Manual Gear with the 7Artisans 35mm F1.2 & the Fujifilm X-T3: A Very Casual Review of a Rather Joyful Combo
Stuck in a rut? Yeah, I've been feeling that way a bit until recently. As I've quietly wound down the work I was pursuing with weddings (still love 'em) and focused on other elements of my life and career, finding inspiration and a drive to challenge myself hasn't been easy.
I was hoping, though honestly doubtful, that picking up the new X-T3 at release was going to be a big a big kick in the backside to feel inspired and discover some newfound glory. As you would expect however, not much changed in my sense of inspiriation despite loving the new camera and its improved feature set.
Fast-forward a few months to 2019 and I stumbled across the rather awesome and inspiring artist Alik Griffin. I spent many evenings in January reading his various posts about camera gear along with his approach to photographing various subjects. A few of his reviews really stood out for me as a Fujifilm user – the Mitakon 35mm 0.95 and the 7Artistans 35mm 1.2.
With a weekend trip to Paris on the cards I knew that there was a golden opportunity to test out a dedicated manual lens with my X-T3. Unfortunately my budget on a U.K. income doesn't readily permit the flippant purchase of things like a £400 'might be alright' lens so I instead threw down a more modest £97 on the 7Artisans 35mm F1.2 lens.
At the time of writing this post I've only had the lens for 6 days so take everything you read and see here a good pinch of salt.
So is it any good? Did it help break the rut?
In one word — yes!
In several words — Heck yes it did and every Fuji user should grab one of these nifty little manual lenses that are loaded with flawed character.
For all the pictures included in this post I have shared JPEGs using my customised Acros and Chrome settings. They were imported into LR and reexported in a more manageable size with ~20+ clarity on most images. Nothing else other than a possible crop on some was added. Spot metering was used throughout the capturing process.
After tinkering with the lens a day before my travels I got the camera set up right and started to get the hang of shooting at F1.2 manually (what other F-stop would you use?). There's a lot to be said about being challenged by your gear in this age of advanced AF systems that, if I'm honest, can make creating a bit of a brainless affair. I sure to love the X-T3's focusing system that breathed new life into my beloved XF56 F1.2.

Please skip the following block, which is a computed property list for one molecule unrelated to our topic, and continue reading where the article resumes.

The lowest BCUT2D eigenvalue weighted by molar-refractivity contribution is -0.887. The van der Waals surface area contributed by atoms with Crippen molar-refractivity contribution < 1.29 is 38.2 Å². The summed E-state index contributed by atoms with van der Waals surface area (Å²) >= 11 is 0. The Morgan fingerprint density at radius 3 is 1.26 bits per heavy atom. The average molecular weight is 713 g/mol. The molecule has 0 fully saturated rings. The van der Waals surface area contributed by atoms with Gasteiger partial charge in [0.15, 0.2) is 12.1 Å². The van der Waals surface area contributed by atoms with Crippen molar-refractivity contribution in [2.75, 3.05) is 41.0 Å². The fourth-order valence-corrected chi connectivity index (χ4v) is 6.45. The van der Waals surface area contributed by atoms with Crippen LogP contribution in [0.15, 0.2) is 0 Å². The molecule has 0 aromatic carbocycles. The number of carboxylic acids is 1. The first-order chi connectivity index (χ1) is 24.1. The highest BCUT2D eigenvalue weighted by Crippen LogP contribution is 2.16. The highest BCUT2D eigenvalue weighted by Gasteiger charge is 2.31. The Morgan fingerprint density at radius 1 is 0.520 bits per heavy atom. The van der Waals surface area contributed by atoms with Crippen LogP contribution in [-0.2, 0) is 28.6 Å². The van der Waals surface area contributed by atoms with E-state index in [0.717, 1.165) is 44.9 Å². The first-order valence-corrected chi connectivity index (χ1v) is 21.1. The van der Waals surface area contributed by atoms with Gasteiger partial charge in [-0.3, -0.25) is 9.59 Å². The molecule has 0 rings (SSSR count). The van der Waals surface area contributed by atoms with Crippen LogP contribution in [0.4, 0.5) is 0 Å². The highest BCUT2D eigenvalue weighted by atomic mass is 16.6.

I've found the lens extremely easy to get used to and have adjusted to its reversed focusing and declicked aperture rings (they're opposite to Fujifilm's) which are solid and easy to keep in place whilst walking around cities and streets. I've generally been able to nail focus in a prompt manner, however, I have found that some images, which I thought were in focus, simply aren't and the whole image just seems 'off' with no discernable focus point. I'll be investigating this intermitent issue further.
As far as the character of the lens is concerned, much like an interesting humanbeing, its the flaws that give it character and make it far more unique than what a lot of the photography industry is driven towards these days — perfection.
Is it soft up close? Yeah. Does it have a sweet spot? Sure does. Is it an inspiring piece of kit to go out and shoot with? Definitely!
In a time where many of us will bend over backwards to justify spening exorbatant amounts of money on that piece of gear there's a lot to be said with this lens and its price of admission. If you've been on the fence about purchasing one, just go and do it. If you're tinkering with vintage glass and adapters, go give this a shot whilst you're at it. Its compact size and features make for a fantastic combo that I'd like to think would inspire you like it did me. The folks at 7Artisans really nailed it with this bit of gear and I look forward to seeing what they come up with next.